Edwards also said the schools would lose the ability to identify students for the free or reduced lunch program if there was not a lower fee they might qualify for.
“If families not in the free or reduced lunch program feel they are close to making the lower fee payment, they might be more likely to accept help,” he said.
Students must apply for the lunch program, for which the district receives outside funding based on the number of students receiving the benefit.
Clark said he was still
See NBISD. Page 3A
Presentation part of public hearing
German filmmaker Fritz Baumann looks into the monitor while Hans Jakobi and Boris Hoelter film an old map of New Braunfels Tuesday morning at the Sophienburg Museum. They were making a documentary about German immigration to the United States and talked to some local families who traced their ancestry back to the town s founding.
By Scott Mahon
Senior Flexonics Pathway officials are scheduled to make a public presentation tonight before the New Braunfels Infrastructure Improvement Corp. (4B) board.
After the public hearing, which begins at 6:30 p.m. at the Municipal Building, 424 Casten Ave., the board will vote on $ 160,000 in financial incentives for the company.
In executive session May 3, the 4B board discussed giv-
DID YOU KNOW?
■ Pertussis is a bacterial infection with cold-like symptoms.
B In severe cases it causes severe coughing fits that make breathing difficult.
B It is very serious for infants, sometimes fatal
■ Cases are treated with antibiotics
B Prevent transmission by avoiding coughing or sneezing on others and with frequent hand washing.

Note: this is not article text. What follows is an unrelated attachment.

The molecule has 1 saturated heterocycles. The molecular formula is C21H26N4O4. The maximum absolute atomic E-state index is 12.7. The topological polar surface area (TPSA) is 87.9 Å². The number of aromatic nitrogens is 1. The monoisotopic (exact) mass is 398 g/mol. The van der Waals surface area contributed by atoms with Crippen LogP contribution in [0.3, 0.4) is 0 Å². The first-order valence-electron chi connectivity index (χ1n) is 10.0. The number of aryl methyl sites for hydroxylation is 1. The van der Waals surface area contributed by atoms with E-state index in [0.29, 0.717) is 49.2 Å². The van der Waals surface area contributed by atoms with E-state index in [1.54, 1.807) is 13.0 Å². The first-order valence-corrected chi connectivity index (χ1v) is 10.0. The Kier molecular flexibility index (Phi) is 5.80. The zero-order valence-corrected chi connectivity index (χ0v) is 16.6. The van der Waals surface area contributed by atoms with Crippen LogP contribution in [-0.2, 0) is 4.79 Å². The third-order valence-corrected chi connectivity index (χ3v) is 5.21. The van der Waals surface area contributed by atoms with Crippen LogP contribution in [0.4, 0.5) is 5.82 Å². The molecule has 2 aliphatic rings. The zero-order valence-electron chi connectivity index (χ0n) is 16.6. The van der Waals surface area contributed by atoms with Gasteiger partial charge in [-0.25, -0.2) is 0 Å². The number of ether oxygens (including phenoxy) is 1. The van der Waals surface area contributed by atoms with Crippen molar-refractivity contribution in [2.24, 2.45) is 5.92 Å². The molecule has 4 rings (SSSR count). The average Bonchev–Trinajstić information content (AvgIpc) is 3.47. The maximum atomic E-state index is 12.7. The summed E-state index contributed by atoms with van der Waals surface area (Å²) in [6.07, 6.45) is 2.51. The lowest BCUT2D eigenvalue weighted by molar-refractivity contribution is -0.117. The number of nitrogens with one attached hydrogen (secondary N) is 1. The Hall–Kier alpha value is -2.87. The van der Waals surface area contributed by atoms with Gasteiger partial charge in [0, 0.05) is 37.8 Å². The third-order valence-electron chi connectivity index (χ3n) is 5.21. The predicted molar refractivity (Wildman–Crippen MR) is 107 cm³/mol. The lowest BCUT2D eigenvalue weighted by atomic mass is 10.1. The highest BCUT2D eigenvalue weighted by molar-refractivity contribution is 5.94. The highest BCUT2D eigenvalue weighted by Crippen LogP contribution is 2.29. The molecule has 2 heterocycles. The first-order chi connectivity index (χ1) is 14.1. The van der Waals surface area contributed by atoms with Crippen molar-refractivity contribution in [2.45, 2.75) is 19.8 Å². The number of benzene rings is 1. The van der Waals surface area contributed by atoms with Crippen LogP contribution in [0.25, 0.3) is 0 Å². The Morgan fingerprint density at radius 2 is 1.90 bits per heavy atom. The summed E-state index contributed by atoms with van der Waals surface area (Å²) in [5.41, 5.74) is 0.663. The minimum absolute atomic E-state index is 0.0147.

Whooping cough cases noted earlier this year
ing $ 160,000 to the company to train new employees.
Senior Flexonics Pathway manufactures metal and fabric expansion joints used in the petrochemical and nuclear industries. Company officials have announced plans to expand the New Braunfels operation.
“The company met already with chamber officials, with city officials and with the 4B board,” Matt Harrison, 4B board president. said. “We discussed a
See 4B, Page 3A
By Leigh Jones
Comal County is experiencing a mild outbreak of pertussis, also known as "whopping cough.”
Karon Preiss, head nurse for the county’s health department, said there was no cause for alarm, but she wanted to make the public aware.
“In April we had six cases,” said Preiss. “In the first two weeks of May we have had another six cases.”
Preiss said an outbreak this early in the year was unusual.
In 2003, no cases of pertussis were reported in Comal County in May, and only two were reported in June. Forty were reported in September and 11 in October.
“With 12 cases in a month-and-a-half, we wanted to alert the community to watch for signs of the disease,” Pteiss said.
Pertussis is a bacterial infection with cold-like symptoms that causes strong coughing
fits in severe cases. It is easily passed through the air.
Although it is vaccine-preventable, the vaccine is only administered to babies and young children.
Because immunity wears off in adolescence, teen-age children and adults are more susceptible to the disease. Pertussis frequently moves through schools, where it is easily transferred among children.
At the beginning of May, three Memorial Intermediate
students were diagnosed with pertussis.
To prevent any new cases, Preiss said parents of nonimmunized infants should keep their children at home. She also said people with coughs should ask their doctor for a pertussis lest. Anyone who has been in contact with a confirmed case of pertussis should begin taking antibiotics as a preventative.
“We don’t want people to panic, but we don’t want them to get sick, either,” she said.